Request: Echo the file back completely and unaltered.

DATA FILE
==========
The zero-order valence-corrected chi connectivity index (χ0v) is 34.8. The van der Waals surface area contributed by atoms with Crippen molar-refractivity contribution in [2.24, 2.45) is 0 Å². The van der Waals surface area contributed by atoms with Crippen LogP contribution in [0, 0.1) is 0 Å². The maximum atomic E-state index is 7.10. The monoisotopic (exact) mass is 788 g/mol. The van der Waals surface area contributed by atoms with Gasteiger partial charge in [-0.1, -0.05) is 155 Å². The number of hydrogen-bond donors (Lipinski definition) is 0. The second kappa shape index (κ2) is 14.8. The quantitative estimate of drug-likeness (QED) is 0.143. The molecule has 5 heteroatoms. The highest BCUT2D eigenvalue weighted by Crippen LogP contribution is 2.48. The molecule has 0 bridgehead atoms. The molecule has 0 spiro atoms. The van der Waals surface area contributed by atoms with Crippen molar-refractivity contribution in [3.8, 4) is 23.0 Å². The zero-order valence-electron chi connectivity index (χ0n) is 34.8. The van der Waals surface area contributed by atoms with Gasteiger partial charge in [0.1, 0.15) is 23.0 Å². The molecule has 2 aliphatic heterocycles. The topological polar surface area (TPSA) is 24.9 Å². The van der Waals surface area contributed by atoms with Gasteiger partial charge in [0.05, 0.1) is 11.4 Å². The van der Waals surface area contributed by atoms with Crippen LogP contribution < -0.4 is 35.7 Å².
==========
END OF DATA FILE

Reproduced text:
The zero-order valence-corrected chi connectivity index (χ0v) is 34.8. The van der Waals surface area contributed by atoms with Crippen molar-refractivity contribution in [2.24, 2.45) is 0 Å². The van der Waals surface area contributed by atoms with Crippen LogP contribution in [0, 0.1) is 0 Å². The maximum atomic E-state index is 7.10. The monoisotopic (exact) mass is 788 g/mol. The van der Waals surface area contributed by atoms with Gasteiger partial charge in [-0.1, -0.05) is 155 Å². The number of hydrogen-bond donors (Lipinski definition) is 0. The second kappa shape index (κ2) is 14.8. The quantitative estimate of drug-likeness (QED) is 0.143. The molecule has 5 heteroatoms. The highest BCUT2D eigenvalue weighted by Crippen LogP contribution is 2.48. The molecule has 0 bridgehead atoms. The molecule has 0 spiro atoms. The van der Waals surface area contributed by atoms with Crippen molar-refractivity contribution in [3.8, 4) is 23.0 Å². The zero-order valence-electron chi connectivity index (χ0n) is 34.8. The van der Waals surface area contributed by atoms with Gasteiger partial charge in [0.1, 0.15) is 23.0 Å². The molecule has 2 aliphatic heterocycles. The topological polar surface area (TPSA) is 24.9 Å². The van der Waals surface area contributed by atoms with Gasteiger partial charge in [0.05, 0.1) is 11.4 Å². The van der Waals surface area contributed by atoms with Crippen LogP contribution < -0.4 is 35.7 Å².